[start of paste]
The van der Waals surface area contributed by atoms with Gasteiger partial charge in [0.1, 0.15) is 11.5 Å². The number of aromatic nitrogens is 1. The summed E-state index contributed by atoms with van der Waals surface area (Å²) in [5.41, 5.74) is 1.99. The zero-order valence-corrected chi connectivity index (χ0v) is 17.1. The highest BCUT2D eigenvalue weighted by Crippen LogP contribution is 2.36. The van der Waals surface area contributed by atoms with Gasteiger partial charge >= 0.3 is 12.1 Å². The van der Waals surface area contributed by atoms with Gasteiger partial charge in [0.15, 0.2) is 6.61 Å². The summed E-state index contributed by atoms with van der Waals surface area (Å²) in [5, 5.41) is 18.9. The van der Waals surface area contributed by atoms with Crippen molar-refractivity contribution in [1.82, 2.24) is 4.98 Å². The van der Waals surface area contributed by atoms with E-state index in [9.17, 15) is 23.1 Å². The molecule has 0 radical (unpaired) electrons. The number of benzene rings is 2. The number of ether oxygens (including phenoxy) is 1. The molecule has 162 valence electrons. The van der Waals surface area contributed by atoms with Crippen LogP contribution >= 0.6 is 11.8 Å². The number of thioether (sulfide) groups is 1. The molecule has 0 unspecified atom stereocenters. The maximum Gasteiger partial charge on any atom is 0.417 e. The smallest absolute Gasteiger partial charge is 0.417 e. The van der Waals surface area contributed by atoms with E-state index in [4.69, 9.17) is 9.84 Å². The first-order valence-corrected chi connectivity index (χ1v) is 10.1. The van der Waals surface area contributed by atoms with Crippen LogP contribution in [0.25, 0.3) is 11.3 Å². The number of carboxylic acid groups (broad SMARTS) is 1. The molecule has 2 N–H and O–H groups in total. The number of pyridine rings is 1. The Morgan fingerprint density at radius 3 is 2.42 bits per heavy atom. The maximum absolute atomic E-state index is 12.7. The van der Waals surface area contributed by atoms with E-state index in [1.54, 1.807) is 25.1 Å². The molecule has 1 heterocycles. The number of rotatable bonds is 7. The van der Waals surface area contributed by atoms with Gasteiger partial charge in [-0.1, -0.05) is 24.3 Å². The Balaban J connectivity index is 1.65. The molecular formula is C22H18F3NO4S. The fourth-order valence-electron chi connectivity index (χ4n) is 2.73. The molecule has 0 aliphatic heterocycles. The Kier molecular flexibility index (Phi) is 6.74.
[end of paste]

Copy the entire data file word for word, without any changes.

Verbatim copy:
The van der Waals surface area contributed by atoms with Gasteiger partial charge in [0.1, 0.15) is 11.5 Å². The number of aromatic nitrogens is 1. The summed E-state index contributed by atoms with van der Waals surface area (Å²) in [5.41, 5.74) is 1.99. The zero-order valence-corrected chi connectivity index (χ0v) is 17.1. The highest BCUT2D eigenvalue weighted by Crippen LogP contribution is 2.36. The van der Waals surface area contributed by atoms with Gasteiger partial charge >= 0.3 is 12.1 Å². The van der Waals surface area contributed by atoms with Gasteiger partial charge in [0.15, 0.2) is 6.61 Å². The summed E-state index contributed by atoms with van der Waals surface area (Å²) in [5, 5.41) is 18.9. The van der Waals surface area contributed by atoms with Crippen molar-refractivity contribution in [1.82, 2.24) is 4.98 Å². The van der Waals surface area contributed by atoms with E-state index in [9.17, 15) is 23.1 Å². The molecule has 0 radical (unpaired) electrons. The number of benzene rings is 2. The number of ether oxygens (including phenoxy) is 1. The molecule has 162 valence electrons. The van der Waals surface area contributed by atoms with Crippen LogP contribution >= 0.6 is 11.8 Å². The number of thioether (sulfide) groups is 1. The molecule has 0 unspecified atom stereocenters. The maximum Gasteiger partial charge on any atom is 0.417 e. The smallest absolute Gasteiger partial charge is 0.417 e. The van der Waals surface area contributed by atoms with E-state index in [4.69, 9.17) is 9.84 Å². The first-order valence-corrected chi connectivity index (χ1v) is 10.1. The van der Waals surface area contributed by atoms with Crippen LogP contribution in [0.25, 0.3) is 11.3 Å². The number of carboxylic acid groups (broad SMARTS) is 1. The molecule has 2 N–H and O–H groups in total. The number of pyridine rings is 1. The Morgan fingerprint density at radius 3 is 2.42 bits per heavy atom. The maximum absolute atomic E-state index is 12.7. The van der Waals surface area contributed by atoms with E-state index in [1.54, 1.807) is 25.1 Å². The molecule has 1 heterocycles. The number of rotatable bonds is 7. The van der Waals surface area contributed by atoms with Gasteiger partial charge in [-0.1, -0.05) is 24.3 Å². The Balaban J connectivity index is 1.65. The molecular formula is C22H18F3NO4S. The fourth-order valence-electron chi connectivity index (χ4n) is 2.73. The molecule has 0 aliphatic heterocycles. The Kier molecular flexibility index (Phi) is 6.74.